World War II in China — Seriously Understudied History
On 22 January, 2016 Judd Kinzley, Assistant Professor at the Department of History, University of Wisconsin-Madison, USA gave a presentation, ‘Wartime Atrocities and the Historical Legacies of World War II in China’at the academic seminar of the HSE International Center for the History and Sociology of World War II and Its Consequences.
In this talk Assistant Prof. Kinzley sought to understand the long term legacies of Japan's war in China by thinking about the shifting ways in which punishment and reparations have been pursued by various Chinese governments. Beginning with a description of Japan's atrocities and its war effort in China, the talk continued with the immediate post war pursuit of war criminals, the changes to that policy brought about by the Cold War and the ways that memories of the war continue to be shaped and manipulated by leaders in the People's Republic today.
Judd Kinzley says that, ‘In the context of China, World War II is really understudied.’ Why it is understudied and the role that memories of the war have had in shaping modern China was the focus of his talk. ‘I think that so much more work remains to be done on the experience of China at war,’ explains Kinzley. ‘ The most impressive thing for me about the war is just how little the war was talked about in China from 1950 to 1985. In a war in which perhaps 35 million Chinese died, the fact that it was talked about so little for nearly all of the second half of the 20th century is quite shocking to me.’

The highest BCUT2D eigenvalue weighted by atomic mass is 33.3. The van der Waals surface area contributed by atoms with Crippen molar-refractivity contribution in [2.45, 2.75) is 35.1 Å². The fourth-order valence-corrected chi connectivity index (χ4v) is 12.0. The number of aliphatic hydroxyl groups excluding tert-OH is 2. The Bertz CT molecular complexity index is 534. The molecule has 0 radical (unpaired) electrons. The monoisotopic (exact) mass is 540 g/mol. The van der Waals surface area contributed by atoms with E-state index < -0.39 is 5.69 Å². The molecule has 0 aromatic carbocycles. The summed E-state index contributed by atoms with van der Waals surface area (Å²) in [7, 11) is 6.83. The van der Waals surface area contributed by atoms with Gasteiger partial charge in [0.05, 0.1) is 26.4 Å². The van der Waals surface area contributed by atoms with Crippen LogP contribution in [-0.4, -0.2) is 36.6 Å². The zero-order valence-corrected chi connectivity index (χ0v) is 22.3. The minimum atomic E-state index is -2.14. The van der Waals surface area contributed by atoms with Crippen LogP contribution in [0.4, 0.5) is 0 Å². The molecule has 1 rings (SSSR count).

The most impressive thing for me about the war is just how little the war was talked about in China from 1950 to 1985. In a war in which perhaps 35 million Chinese died, the fact that it was talked about so little for nearly all of the second half of the 20th century is quite shocking to me
Judd Kinzley is an expert in the history of modern China. His research interests include environmental history, state power, industrial development, and wartime mobilization. Russia, he explains, has come into his field of research through his interest in China, ‘The Soviet Union was the main supporter of China in the early years following the Japanese invasion. We tend to think of the US as being China's main ally during the war, but this was not the case until December of 1942. In fact, Soviet military aid and the efforts of Red Army pilots kept China in the war in 1937, 1938, 1939, and 1940.’